James Comey Surprised the Crowd at Wolf Trap Thursday Night

The former FBI director was a guest on NPR's "Wait Wait... Don't Tell Me."
James Comey Surprised the Crowd at Wolf Trap Thursday Night
Photograph courtesy of the FBI.

The public radio show Wait Wait… Don’t Tell Me! visited Wolf Trap National Park for a live taping Thursday night, and yes, that was James Comey surprising the crowd of more than 7,000 people as a celebrity guest.

Sitting next to the panel of comedians—Helen Hong, Alonzo Bodden, and Bethesda native Mo Rocca—the former FBI director appeared relaxed and was equal parts mellow and funny while talking with veteran host Peter Sagal, who asked, “What are you doing these days? I understand you’re out of a job.” Comey replied that he just spent the last year teaching at Howard University, calling it an “amazing experience,” and this coming school year will teach at William & Mary.

Comey’s “friend and fellow Prosecutor Patrick Fitzgerald has been on the show and vouched for us, that we wouldn’t make it hurt too badly,” says Wait Wait… Don’t Tell Me! executive producer Doug Berman. “Comey was a great sport with us, brought his family along, and enjoyed meeting everybody.”

Here are some other highlights from the night.

On the Haters

“People who come up to me are almost always nice, and haters…kind of stay the distance and stare at me,” said Comey.

On Being Bullied

In his book, A Higher Loyalty: Truth, Lies, and Leadership, Comey writes about being bullied in middle school and high school. Sagal asked if he ever attempted to seek out the kids who bullied him by calling them up when was director of the FBI, to which Comey replied, “I never did. But I know that they knew that, and it was good enough.”

On Lying About Playing Basketball

In A Higher Loyalty, Comey writes about how his classmates at law school at the University of Chicago assumed he played basketball in college because of his height (he’s 6’8″). He got tired of explaining himself and started telling people he did in fact play the sport. Because of his height, “It became the perfect lie,” he told Sagal, but after law school, he wrote his friends a letter telling them the truth, to which Hong said, “When you said you did, but you didn’t…”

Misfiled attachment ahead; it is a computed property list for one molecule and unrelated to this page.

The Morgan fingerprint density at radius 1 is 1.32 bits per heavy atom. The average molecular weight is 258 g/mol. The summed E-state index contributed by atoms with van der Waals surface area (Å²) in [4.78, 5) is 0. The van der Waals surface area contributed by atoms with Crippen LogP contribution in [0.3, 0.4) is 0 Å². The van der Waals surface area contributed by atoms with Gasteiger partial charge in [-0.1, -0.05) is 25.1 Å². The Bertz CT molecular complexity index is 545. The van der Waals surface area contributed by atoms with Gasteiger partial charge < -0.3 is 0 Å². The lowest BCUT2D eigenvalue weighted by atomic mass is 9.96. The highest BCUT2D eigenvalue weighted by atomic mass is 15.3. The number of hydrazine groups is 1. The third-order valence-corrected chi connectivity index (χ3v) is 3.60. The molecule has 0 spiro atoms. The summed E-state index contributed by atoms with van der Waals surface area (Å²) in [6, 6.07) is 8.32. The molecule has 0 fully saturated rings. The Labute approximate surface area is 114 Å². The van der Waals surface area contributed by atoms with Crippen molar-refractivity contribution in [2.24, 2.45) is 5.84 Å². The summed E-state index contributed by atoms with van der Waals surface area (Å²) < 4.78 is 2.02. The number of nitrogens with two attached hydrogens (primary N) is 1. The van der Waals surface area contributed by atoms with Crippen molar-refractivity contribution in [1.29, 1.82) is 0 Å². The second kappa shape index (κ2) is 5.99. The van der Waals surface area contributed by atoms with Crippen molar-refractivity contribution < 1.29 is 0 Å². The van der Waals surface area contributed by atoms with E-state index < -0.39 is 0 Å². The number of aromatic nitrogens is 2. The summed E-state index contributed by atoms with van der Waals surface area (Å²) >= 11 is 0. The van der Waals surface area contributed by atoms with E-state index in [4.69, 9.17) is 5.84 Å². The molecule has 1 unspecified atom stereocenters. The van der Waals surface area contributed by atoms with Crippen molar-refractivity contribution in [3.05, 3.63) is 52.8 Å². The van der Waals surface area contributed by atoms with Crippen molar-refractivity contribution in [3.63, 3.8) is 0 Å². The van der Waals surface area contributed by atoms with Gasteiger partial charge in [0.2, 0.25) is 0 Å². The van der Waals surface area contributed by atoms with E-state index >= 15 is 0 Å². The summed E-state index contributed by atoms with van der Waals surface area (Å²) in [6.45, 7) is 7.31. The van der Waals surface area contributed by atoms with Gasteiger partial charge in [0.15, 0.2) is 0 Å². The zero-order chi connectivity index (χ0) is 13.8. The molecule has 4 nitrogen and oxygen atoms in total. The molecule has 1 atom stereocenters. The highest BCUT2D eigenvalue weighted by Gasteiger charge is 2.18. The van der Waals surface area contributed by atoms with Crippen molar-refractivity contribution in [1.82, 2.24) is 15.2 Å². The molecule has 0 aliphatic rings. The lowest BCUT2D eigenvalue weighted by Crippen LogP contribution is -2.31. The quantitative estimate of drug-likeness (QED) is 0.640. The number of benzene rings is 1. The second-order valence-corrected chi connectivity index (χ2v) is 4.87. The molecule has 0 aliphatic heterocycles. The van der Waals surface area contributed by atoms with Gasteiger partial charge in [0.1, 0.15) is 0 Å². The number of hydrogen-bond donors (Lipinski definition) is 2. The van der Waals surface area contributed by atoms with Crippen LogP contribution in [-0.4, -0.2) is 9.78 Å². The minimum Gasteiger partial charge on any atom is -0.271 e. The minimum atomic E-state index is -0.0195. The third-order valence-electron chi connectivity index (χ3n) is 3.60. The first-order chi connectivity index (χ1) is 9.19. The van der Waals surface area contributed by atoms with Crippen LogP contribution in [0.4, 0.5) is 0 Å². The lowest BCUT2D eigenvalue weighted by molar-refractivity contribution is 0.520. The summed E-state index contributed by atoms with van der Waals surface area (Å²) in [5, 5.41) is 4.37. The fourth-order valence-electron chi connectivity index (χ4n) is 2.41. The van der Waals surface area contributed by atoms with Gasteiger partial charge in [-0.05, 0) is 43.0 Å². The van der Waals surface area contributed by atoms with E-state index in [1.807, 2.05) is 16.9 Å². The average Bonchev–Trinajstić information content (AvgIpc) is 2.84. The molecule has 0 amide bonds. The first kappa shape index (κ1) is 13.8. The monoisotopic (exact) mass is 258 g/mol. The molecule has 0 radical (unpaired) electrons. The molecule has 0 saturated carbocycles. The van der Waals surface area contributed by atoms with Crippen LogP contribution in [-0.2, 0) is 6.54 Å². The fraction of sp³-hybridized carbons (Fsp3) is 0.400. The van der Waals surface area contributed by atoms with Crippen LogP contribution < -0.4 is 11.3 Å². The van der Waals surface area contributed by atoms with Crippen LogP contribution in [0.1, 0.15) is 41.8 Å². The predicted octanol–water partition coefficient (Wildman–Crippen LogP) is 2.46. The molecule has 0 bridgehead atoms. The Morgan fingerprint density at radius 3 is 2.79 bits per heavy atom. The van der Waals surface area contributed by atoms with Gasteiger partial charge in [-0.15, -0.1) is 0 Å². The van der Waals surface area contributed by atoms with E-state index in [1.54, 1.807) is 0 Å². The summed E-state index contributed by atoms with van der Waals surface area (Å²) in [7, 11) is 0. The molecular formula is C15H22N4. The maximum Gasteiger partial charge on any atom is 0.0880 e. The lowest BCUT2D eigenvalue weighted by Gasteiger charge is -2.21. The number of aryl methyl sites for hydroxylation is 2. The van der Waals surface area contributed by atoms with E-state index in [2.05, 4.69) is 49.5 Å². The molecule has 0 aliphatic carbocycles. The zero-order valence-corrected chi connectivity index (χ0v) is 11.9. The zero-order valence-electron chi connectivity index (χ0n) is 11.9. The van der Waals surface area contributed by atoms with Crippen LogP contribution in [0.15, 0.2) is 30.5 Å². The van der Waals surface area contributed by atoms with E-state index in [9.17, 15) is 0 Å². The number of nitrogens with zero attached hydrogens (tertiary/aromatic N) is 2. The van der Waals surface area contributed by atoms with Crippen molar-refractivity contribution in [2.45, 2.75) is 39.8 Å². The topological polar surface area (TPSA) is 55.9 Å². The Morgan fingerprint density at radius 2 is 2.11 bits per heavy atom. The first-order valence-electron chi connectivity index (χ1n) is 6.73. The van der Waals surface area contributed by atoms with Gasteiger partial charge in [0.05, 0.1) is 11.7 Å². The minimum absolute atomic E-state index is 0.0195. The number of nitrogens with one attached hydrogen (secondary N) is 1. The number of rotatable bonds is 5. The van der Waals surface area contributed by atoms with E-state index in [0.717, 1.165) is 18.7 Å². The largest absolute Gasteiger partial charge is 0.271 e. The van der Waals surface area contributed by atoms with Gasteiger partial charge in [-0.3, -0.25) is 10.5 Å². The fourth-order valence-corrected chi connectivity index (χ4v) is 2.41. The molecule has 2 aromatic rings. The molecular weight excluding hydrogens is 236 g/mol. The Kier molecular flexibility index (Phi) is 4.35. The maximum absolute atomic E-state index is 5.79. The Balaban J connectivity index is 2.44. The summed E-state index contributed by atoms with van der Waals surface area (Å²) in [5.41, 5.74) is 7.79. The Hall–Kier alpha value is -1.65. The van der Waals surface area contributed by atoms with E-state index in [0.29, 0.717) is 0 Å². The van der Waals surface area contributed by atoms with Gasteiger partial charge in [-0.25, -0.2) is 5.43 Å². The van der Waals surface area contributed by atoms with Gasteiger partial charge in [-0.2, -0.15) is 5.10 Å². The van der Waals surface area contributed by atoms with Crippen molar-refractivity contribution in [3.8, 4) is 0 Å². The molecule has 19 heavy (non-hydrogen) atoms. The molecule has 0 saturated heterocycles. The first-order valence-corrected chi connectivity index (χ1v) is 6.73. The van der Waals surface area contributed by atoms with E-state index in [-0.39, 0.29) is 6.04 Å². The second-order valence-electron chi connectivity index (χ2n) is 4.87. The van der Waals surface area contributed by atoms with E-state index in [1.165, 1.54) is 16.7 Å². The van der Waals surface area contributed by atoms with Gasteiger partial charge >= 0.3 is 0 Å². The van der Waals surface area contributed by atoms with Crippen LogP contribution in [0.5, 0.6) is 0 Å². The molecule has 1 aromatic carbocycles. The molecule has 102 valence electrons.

On Prosecuting the Mafia as an FBI Agent

Before he became the seventh director of the FBI, Comey was an attorney and prosecuted members of the mafia. When asked if he was ever scared for his safety, Comey told Sagal, “No. One of the great things about the American mafia—one of the few great things about the American mafia—is they have a rule against harming law enforcement because it would destroy their enterprise,” calling the ones worried about being harmed by law enforcement “too stupid” to realize that the FBI is there to protect them.

On the Infamous Hug-Handshake

When President Trump walked into the Blue Room for the reception on Inauguration Day in 2016, Comey said he retreated to the far end of the room “to try get as far away as I could from him, because I didn’t want a photo opp with the President.” After awkwardly shaking hands and sort of hugging then-chief-of-staff John Kelly, Trump summoned Comey forward. As Comey walked across the room he said he was thinking, “My kids are watching at home and saying, ‘That’s Daddy’s ‘oh shit’ face… And I just thought, there’s no way, this is crazy, there’s no way he’s getting a hug from me. So I reached my hand forward, he grabbed my hand, and pulled in to him.” He said that fortunately, the cameras were on the other side, because it looked like “a hug, and also a kiss!”

Comey’s appearance on Wait Wait… Don’t Tell Me!  will air locally on WAMU at 11 AM on Saturday, July 21.

Correction: An earlier version of this article referred to James Comey as an FBI agent before becoming the agency’s director. He was an attorney. The article has been updated.

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Kim Olsen
Associate Editor

Kim Olsen joined Washingtonian in 2016 after moving to DC from Pittsburgh, where she earned an MFA in nonfiction writing at the University of Pittsburgh. She lives in Alexandria.